Private collection, Madrid.

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This magnificent still life with a peacock, dead game and butcher’s meat, which bore the traditional attribution to Jan Fyt, has recently been identified by Dr. Fred G. Meijer as being a work by Fyt’s Antwerp contemporary Peter van Boucle, who is also said to have been trained in the studio of Frans Snyders, one of the most highly esteemed animal and still-life painters of the seventeenth century.

Whereas Fyt spent his working life in Flanders, Van Boucle emigrated to France with his father, the engraver Carel van Boucle, to escape the turbulence of the 30 Years War. There he, and other Flemish compatriots, were to play a key role in the development of still life painting in France. They settled in the Faubourg Saint-Germain in Paris, an area outside the walls of the city and therefore beyond the reach of the restrictive laws imposed on foreigners by the rules of the corporation of master painters and sculptors. Carel van Boucle joined this group in 1617 and is recorded with his son in Paris in 1623, though Peter seems to have gone back and forth from his native Antwerp, where he may have spent some time in the studio of Snyders and was a member of the guild of Saint Luke from 1632 to 1636, his still lifes being much sought after by the bourgeois clientele of the Flemish city. It was, however, for his activity in France that Peter van Boucle’s fame principally rests. He returned some time probably in the late 1640s to settle in Paris, where there are documented works known from 1648, and was a prolific and successful painter whose clients included Louis XIV (who owned two works by Van Boucle)[i] and the great collector, dealer and banker, Everard Jabach. One of the two pictures mentioned in the royal inventories is the magnificent kitchen still life by Van Boucle now in the Louvre: a painting which has affinities with the present work in the unflinching realism of some of its details. He also painted a large number of still lifes of flowers and fruit and was closely associated with some of the artists, such as Louise Moillon, who also specialised in this genre, as well as painting alongside other still-life painters such as Peter Binoit, Lubin Baugin (with whom he often collaborated), and Jacques Linard. Van Boucle was a prolific and highly regarded artist who is said to have been very well paid for his talents, but died in poverty at the Hôtel-Dieu in Paris in 1673, having squandered his wealth in debauchery.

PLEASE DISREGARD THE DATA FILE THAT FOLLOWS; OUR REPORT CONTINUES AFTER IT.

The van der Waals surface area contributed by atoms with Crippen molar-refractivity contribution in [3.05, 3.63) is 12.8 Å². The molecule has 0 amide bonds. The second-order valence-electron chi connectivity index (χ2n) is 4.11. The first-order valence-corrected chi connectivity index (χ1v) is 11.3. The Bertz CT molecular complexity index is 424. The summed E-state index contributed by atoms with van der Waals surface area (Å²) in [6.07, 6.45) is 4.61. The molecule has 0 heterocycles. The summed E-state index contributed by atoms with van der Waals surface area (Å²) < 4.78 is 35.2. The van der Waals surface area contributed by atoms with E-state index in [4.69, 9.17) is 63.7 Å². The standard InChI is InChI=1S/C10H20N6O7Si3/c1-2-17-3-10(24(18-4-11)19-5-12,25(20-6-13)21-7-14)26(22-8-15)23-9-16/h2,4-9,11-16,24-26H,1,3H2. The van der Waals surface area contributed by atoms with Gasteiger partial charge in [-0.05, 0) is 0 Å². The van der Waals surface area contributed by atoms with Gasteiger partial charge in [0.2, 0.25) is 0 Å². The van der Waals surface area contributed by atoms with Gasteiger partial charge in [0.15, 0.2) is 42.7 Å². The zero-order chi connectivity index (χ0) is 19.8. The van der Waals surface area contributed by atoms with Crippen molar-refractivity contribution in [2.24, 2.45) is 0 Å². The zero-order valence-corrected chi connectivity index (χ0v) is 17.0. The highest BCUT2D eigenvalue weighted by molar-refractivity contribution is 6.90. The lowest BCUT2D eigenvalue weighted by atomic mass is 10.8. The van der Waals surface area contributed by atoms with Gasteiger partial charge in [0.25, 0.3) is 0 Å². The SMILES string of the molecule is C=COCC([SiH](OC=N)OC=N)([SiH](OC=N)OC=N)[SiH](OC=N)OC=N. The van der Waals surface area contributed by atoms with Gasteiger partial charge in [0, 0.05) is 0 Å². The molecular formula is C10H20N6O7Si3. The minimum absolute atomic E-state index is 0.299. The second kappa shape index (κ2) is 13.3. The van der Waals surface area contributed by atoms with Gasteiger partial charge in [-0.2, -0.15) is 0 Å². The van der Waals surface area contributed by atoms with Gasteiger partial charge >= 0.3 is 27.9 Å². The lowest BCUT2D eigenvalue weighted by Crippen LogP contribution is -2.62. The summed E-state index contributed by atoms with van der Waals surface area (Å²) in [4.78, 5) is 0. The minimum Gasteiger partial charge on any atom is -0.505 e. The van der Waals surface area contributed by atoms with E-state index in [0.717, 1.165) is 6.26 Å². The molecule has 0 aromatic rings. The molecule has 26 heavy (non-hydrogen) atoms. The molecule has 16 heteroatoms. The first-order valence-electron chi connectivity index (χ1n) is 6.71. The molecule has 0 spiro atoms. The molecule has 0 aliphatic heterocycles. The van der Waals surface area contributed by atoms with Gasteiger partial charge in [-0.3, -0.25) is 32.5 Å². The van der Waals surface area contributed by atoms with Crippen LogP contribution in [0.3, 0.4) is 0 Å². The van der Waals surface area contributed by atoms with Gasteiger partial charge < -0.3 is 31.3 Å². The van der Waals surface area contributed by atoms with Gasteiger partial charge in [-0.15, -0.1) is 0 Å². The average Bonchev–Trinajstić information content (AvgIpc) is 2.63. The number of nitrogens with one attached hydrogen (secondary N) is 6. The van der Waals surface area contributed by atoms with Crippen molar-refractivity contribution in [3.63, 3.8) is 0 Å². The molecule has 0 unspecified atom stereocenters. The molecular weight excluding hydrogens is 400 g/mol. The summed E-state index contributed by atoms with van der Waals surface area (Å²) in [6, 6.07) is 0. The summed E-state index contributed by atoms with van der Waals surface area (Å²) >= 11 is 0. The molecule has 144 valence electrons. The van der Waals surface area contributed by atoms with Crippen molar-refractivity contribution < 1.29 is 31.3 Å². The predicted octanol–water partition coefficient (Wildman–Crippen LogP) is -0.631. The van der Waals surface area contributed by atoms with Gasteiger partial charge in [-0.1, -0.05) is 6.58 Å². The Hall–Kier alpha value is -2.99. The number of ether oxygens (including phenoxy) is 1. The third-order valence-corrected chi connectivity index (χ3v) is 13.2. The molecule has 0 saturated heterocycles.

Van Boucle’s speciality was still lifes and animal paintings, but he also collaborated with other artists such as Simon Vouet and Lubin Baugin in making cartoons for tapestries woven at the Gobelins factory. Stylistically his work may be said to have combined the opulent Baroque style of the Antwerp school with a refinement and delicacy and an attention to realistic detail, which perhaps reflects the influence of the spare classicism of contemporary French still-life painting. Many of his pictures, such as the present work, elaborately depict dead animals and vegetables, laid out on a simple rustic table, combined with and enlivened by the presence of living animals and occasionally human figures. Here the influence of Frans Snyders can be perceived, whose still-life paintings often play on the tensions between dead animals and living animals, and frequently portray hostile encounters between predators and their prey or between dogs and cats, as in the Market Scene on a Quay in the North Carolina Museum of Art. In the present picture, the table is set with an array of dead animals including a magnificent peacock (a motif which also occurs in the Snyders painting in North Carolina). Beneath the table a dog stalks a rooster and a pig’s head is shown in a wooden bucket, injecting a powerful element of rather macabre realism, which can be compared with the motif of the calf’s head and hooves in the bucket shown in the superb Butcher's meat with dog and cat of 1651 in the Louvre. In that picture we also see a confrontation between living animals: the cat on the table cloth and the dog whose muzzle is raised, eying up the chop which dangles over the edge of the table. It is these tensions between life and death and between the beauty of the art and the unflinching realism with which some of its constituent elements are depicted, that gives Peter van Boucle’s paintings their power and enduring appeal. He was an artist who not only played an important role in the development of seventeenth-century still-life painting, but also exercised a powerful influence on eighteenth-century French artists, which can be seen in the animal paintings of Oudry and Desportes and the still-life paintings of Chardin.


[i] Bailly’s inventory records: ‘un panier rempli de choux, aspèrges, onions, et raisins et une corbeille remplie de fruits pose sur un pédéstal, au bas duquel est une botte de raves et un singe qui est assis tenant du raisin dans sa patte’ and a second picture [qui] ‘represente de la viande de boucnerie avec une tête de veau et les pieds dans un bassin sur un pédéstal; assez proche on voit un chat qui veut mordre sans une eclanche et un gros chien qui abboye’. Quoted by Michel Faré, Le Grand Siècle de la Nature Morte en France: le XVII Siecle, Paris 1974, p. 102.